I could write a whole post on nighttime risk management (and would be happy to do that if anybody would find it helpful), but for most people, if you’re planning to walk after dark, I’d recommend the following:

Use the buddy system. One person is a much easier target than two.

Plan ahead. Walk your intended route at least once in the daytime, and drive it at least once at night to make sure you’re aware of trip hazards, poorly lit areas, potential hiding places for ne’er-do-wells, or other issues.

Wear light-colored or reflective clothing.

Carry a light. I like Mini-Maglites because they’re bright, sturdy and double as makeshift Kubotans.

Trust your instincts. If you get a bad vibe, get the hell out of there. NOW.

Speaking of bad vibes: Whovians, you cannot believe the number of weird little statues in this town. I spotted this particular flight of suspected Lonely Assassins on my way to work the other day.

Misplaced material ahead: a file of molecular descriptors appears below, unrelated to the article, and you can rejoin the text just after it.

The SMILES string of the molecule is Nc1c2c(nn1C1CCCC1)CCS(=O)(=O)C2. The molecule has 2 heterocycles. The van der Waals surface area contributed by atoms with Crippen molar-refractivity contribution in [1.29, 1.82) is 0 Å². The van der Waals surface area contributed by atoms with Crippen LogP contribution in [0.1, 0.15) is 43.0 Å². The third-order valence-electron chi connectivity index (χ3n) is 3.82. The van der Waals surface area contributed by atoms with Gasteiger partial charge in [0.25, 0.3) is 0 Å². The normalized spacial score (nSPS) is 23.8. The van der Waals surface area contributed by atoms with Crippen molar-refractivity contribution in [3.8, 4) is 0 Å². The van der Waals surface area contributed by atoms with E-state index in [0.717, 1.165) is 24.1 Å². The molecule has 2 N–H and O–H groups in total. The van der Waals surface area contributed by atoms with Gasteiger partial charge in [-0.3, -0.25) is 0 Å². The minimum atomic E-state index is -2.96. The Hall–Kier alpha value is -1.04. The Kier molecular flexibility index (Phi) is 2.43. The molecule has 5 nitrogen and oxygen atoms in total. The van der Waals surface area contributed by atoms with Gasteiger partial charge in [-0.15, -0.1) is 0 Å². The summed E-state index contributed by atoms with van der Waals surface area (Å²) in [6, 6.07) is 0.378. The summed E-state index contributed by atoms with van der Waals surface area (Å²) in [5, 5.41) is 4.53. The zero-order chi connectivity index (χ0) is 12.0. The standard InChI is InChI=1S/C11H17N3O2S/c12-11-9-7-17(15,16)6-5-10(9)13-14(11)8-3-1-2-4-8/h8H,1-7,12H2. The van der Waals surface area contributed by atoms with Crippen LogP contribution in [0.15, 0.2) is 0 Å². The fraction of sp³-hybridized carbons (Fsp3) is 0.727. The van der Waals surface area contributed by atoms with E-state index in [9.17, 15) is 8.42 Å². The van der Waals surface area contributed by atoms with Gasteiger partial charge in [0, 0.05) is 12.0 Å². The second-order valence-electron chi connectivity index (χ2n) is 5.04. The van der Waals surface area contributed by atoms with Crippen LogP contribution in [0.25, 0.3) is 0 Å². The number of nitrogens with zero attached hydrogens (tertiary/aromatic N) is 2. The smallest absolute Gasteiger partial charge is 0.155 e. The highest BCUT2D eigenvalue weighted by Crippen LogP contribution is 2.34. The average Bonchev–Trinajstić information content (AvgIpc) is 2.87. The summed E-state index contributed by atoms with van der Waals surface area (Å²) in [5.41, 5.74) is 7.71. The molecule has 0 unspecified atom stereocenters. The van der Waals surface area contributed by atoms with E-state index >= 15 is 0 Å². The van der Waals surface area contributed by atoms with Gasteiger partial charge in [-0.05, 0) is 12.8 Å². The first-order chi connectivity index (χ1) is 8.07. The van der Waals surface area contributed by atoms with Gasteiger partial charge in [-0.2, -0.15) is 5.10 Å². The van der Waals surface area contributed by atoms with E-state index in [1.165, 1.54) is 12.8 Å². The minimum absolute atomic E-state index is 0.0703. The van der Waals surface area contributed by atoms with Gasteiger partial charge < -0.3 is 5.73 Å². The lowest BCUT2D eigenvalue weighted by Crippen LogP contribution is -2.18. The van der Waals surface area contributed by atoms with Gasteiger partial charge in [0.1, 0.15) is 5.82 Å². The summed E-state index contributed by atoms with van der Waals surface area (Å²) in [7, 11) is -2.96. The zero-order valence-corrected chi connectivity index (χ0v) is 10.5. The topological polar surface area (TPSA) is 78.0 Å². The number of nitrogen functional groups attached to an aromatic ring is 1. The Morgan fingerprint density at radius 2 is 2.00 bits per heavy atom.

Speaking of bad vibes: Whovians, you cannot believe the number of weird little statues in this town. I spotted this particular flight of suspected Lonely Assassins on my way to work the other day.

I’ve really enjoyed walking more the past few months. It’s good for the planet, good for your body, and good for your mental health. Kind of fun, too. You never know what you’re going to see when you slow down and take a closer look at the places you pass every day.

Emily

Weekend projects

I used Valspar instead of Krylon this time, mainly because I couldn't find Krylon. We'll see how it weathers.
I used Valspar instead of Krylon this time, mainly because I couldn’t find Krylon. We’ll see how it weathers.

This weekend was all about clearing projects off my plate. Most of them were little projects (moving the quail, putting bird netting in the garden to protect my tomatoes, and starting a new batch of beer), but the big one I’d been meaning to finish involved the Amazing Technicolor Dreamcar.